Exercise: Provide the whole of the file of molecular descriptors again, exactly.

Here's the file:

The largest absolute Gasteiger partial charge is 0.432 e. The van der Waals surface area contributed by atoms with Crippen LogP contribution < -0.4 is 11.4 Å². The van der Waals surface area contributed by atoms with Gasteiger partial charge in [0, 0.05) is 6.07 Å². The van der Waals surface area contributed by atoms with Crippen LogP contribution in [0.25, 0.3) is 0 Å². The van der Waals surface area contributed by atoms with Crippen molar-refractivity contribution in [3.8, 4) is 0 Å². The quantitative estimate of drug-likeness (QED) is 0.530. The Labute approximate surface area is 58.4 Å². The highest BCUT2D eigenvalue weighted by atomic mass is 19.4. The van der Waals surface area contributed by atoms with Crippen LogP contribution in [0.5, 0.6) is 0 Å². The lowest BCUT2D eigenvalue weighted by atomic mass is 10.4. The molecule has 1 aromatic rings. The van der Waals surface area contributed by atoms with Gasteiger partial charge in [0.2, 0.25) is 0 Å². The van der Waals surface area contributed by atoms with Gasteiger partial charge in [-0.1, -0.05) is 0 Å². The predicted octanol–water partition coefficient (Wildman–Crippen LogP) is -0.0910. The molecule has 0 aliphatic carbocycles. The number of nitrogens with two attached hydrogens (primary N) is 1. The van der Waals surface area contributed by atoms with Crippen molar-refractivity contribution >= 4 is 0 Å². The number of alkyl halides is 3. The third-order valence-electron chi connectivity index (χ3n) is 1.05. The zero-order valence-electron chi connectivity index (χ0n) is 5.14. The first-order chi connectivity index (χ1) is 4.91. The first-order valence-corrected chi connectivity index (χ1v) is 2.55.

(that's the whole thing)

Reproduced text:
The largest absolute Gasteiger partial charge is 0.432 e. The van der Waals surface area contributed by atoms with Crippen LogP contribution < -0.4 is 11.4 Å². The van der Waals surface area contributed by atoms with Gasteiger partial charge in [0, 0.05) is 6.07 Å². The van der Waals surface area contributed by atoms with Crippen LogP contribution in [0.25, 0.3) is 0 Å². The van der Waals surface area contributed by atoms with Crippen molar-refractivity contribution in [3.8, 4) is 0 Å². The quantitative estimate of drug-likeness (QED) is 0.530. The Labute approximate surface area is 58.4 Å². The highest BCUT2D eigenvalue weighted by atomic mass is 19.4. The van der Waals surface area contributed by atoms with Crippen LogP contribution in [0.5, 0.6) is 0 Å². The lowest BCUT2D eigenvalue weighted by atomic mass is 10.4. The molecule has 1 aromatic rings. The van der Waals surface area contributed by atoms with Gasteiger partial charge in [0.2, 0.25) is 0 Å². The van der Waals surface area contributed by atoms with Gasteiger partial charge in [-0.1, -0.05) is 0 Å². The predicted octanol–water partition coefficient (Wildman–Crippen LogP) is -0.0910. The molecule has 0 aliphatic carbocycles. The number of nitrogens with two attached hydrogens (primary N) is 1. The van der Waals surface area contributed by atoms with Crippen molar-refractivity contribution >= 4 is 0 Å². The number of alkyl halides is 3. The third-order valence-electron chi connectivity index (χ3n) is 1.05. The zero-order valence-electron chi connectivity index (χ0n) is 5.14. The first-order chi connectivity index (χ1) is 4.91. The first-order valence-corrected chi connectivity index (χ1v) is 2.55.